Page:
Courtesy of Tom Hughes
”I’m an old-fashioned painter, is what I am,” says Tom Hughes of Alameda. “Back before people decided they could only do one thing, I liked doing everything.” Hughes’ subjects range widely from a lobster boat crew, to snow-covered woods, to bricks and pots in his driveway. Working in his studio beneath the sign of the former Sunshine Biscuits bakery in Oakland, he paints portraits, as well as figurative and landscape pictures, in watercolor, oil and acrylic.
“It’s a visual thing. I’m not trying to make a statement or a point about pots,” says Hughes, who has hundreds of paintings in his portfolio, many hanging in galleries from Truckee, Calif., to the village of Trôo, in central France. “I find a really intense kind of beauty everywhere. I don’t think you really see it until you take it out of its context, and put some of these boundaries around it like I do with pictures.”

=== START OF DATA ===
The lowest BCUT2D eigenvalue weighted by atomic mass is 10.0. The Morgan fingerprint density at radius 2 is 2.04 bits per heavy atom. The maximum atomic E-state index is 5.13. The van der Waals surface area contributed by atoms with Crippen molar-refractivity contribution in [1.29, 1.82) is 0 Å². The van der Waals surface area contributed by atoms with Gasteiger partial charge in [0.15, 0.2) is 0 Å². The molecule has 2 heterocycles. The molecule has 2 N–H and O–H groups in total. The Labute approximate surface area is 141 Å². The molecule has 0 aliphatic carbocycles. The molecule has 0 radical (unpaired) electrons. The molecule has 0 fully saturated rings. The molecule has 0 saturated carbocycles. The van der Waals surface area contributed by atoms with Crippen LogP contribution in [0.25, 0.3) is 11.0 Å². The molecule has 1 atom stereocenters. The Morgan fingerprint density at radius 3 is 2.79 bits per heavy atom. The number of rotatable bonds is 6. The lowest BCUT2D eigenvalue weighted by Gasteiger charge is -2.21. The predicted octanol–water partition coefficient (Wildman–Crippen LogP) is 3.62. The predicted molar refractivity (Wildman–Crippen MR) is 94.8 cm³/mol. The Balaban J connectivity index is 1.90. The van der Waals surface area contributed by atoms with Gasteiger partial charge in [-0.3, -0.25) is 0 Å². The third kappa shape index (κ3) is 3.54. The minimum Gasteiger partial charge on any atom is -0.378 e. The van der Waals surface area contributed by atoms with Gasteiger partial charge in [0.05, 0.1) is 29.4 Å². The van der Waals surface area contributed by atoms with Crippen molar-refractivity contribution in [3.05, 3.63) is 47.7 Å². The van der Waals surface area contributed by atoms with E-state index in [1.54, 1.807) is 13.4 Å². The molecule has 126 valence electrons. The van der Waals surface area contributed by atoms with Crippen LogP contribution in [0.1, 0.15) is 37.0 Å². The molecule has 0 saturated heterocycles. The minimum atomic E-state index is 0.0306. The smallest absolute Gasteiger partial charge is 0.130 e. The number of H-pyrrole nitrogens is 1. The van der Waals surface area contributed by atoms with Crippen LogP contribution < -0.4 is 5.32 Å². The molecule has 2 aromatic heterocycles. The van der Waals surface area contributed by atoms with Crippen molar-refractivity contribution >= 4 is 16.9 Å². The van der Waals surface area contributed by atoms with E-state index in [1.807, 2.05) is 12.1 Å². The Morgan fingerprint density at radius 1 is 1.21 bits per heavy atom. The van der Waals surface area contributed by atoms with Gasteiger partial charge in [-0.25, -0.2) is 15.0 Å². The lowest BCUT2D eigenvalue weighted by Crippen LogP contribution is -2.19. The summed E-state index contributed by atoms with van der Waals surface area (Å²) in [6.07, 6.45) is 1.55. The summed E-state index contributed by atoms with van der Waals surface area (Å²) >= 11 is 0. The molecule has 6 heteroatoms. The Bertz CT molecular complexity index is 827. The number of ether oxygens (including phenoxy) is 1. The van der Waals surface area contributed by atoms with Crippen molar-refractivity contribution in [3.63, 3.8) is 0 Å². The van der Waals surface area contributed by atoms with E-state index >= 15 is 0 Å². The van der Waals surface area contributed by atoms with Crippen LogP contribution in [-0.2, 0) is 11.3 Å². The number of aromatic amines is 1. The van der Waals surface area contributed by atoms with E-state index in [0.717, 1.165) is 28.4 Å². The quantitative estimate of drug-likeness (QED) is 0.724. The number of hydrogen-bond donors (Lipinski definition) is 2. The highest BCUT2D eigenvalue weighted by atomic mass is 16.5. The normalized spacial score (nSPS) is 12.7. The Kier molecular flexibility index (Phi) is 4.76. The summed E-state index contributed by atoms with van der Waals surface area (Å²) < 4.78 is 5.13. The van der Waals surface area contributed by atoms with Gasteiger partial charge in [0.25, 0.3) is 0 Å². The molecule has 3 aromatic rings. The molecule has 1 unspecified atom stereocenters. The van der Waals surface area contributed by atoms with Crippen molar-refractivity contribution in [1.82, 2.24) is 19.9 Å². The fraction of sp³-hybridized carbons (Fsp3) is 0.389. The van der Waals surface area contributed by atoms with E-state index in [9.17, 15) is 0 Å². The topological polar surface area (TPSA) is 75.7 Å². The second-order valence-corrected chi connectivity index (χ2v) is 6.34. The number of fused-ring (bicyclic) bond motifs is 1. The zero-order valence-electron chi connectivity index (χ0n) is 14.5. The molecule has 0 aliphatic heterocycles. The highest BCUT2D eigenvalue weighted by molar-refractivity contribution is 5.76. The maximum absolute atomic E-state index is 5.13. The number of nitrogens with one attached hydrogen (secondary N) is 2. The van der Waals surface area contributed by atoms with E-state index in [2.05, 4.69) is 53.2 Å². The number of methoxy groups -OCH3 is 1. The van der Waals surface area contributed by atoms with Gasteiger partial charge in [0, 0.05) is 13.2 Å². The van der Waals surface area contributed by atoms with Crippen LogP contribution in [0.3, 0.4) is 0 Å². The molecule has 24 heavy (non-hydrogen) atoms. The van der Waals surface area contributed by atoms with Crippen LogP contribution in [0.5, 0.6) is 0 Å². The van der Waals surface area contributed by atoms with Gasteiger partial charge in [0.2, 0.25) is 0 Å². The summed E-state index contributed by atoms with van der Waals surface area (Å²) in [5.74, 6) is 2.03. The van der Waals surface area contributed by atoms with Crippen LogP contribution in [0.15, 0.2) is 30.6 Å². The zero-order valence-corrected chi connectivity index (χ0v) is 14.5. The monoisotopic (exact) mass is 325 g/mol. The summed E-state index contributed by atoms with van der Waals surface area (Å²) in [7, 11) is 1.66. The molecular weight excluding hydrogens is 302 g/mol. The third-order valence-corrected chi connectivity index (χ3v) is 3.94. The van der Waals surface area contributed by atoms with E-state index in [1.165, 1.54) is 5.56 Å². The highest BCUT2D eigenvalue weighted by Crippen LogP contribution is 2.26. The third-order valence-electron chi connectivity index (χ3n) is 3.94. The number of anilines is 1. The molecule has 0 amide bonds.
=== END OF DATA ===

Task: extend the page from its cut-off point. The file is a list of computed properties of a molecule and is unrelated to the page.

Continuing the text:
Although one of his dealers suggested “it would be better if I did paintings that contained a minimum of plastic water bottles,” Hughes paints what he sees, whether he’s working from life, sketches or photographs. When he paints a nude in her bathroom, the tableau includes the commode. “That’s going to be my great contribution to the art world,” he jokes, a reference to “Fountain,” Marcel Duchamp’s avant-garde porcelain urinal.
When it comes to the canvas, Hughes does it all, but disproves the aphorism about the jack of all trades. His painting “Low Tide, Stonington” was just included in the book Watercolor Painting: A Comprehensive Approach to Mastering the Medium (Watson-Guptill, December 2012), by Tom Hoffmann. Hughes also teaches plein-air oil and watercolor painting classes.